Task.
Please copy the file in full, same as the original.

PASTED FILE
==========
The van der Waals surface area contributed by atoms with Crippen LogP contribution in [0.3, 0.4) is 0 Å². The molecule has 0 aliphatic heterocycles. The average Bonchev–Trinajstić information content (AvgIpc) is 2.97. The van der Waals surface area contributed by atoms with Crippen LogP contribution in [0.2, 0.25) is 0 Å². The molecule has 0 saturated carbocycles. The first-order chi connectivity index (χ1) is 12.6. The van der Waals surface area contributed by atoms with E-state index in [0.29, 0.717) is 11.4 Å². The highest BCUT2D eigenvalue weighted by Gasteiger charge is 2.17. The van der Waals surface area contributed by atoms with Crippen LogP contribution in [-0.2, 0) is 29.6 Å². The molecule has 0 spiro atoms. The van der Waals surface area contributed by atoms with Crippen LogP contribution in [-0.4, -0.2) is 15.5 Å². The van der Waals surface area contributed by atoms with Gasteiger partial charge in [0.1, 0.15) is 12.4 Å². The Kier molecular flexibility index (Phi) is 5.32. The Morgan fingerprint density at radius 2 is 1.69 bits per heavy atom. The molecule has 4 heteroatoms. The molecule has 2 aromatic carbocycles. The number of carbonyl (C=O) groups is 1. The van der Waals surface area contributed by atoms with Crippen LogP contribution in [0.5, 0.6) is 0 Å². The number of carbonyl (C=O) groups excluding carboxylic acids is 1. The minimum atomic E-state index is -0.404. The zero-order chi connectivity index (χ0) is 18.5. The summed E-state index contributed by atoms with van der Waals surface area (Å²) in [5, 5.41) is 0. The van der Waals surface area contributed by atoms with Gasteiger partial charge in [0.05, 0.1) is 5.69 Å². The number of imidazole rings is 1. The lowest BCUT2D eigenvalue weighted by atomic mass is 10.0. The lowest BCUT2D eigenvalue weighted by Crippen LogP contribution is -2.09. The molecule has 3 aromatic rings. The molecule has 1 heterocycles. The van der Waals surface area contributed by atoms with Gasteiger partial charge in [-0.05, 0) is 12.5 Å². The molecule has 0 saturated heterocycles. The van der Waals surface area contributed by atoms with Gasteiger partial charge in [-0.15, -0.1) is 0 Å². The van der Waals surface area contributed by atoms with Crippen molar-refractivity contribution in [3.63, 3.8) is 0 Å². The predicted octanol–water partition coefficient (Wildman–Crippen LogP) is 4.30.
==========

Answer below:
The van der Waals surface area contributed by atoms with Crippen LogP contribution in [0.3, 0.4) is 0 Å². The molecule has 0 aliphatic heterocycles. The average Bonchev–Trinajstić information content (AvgIpc) is 2.97. The van der Waals surface area contributed by atoms with Crippen LogP contribution in [0.2, 0.25) is 0 Å². The molecule has 0 saturated carbocycles. The first-order chi connectivity index (χ1) is 12.6. The van der Waals surface area contributed by atoms with E-state index in [0.29, 0.717) is 11.4 Å². The highest BCUT2D eigenvalue weighted by Gasteiger charge is 2.17. The van der Waals surface area contributed by atoms with Crippen LogP contribution in [-0.2, 0) is 29.6 Å². The molecule has 0 spiro atoms. The van der Waals surface area contributed by atoms with Crippen LogP contribution in [-0.4, -0.2) is 15.5 Å². The van der Waals surface area contributed by atoms with Gasteiger partial charge in [0.1, 0.15) is 12.4 Å². The Kier molecular flexibility index (Phi) is 5.32. The Morgan fingerprint density at radius 2 is 1.69 bits per heavy atom. The molecule has 4 heteroatoms. The molecule has 2 aromatic carbocycles. The number of carbonyl (C=O) groups is 1. The van der Waals surface area contributed by atoms with Crippen LogP contribution in [0.5, 0.6) is 0 Å². The number of carbonyl (C=O) groups excluding carboxylic acids is 1. The minimum atomic E-state index is -0.404. The zero-order chi connectivity index (χ0) is 18.5. The summed E-state index contributed by atoms with van der Waals surface area (Å²) in [5, 5.41) is 0. The van der Waals surface area contributed by atoms with Gasteiger partial charge in [0.05, 0.1) is 5.69 Å². The number of imidazole rings is 1. The lowest BCUT2D eigenvalue weighted by atomic mass is 10.0. The lowest BCUT2D eigenvalue weighted by Crippen LogP contribution is -2.09. The molecule has 3 aromatic rings. The molecule has 1 heterocycles. The van der Waals surface area contributed by atoms with Gasteiger partial charge in [-0.05, 0) is 12.5 Å². The molecule has 0 saturated heterocycles. The van der Waals surface area contributed by atoms with Gasteiger partial charge in [-0.15, -0.1) is 0 Å². The van der Waals surface area contributed by atoms with Crippen molar-refractivity contribution in [3.63, 3.8) is 0 Å². The predicted octanol–water partition coefficient (Wildman–Crippen LogP) is 4.30.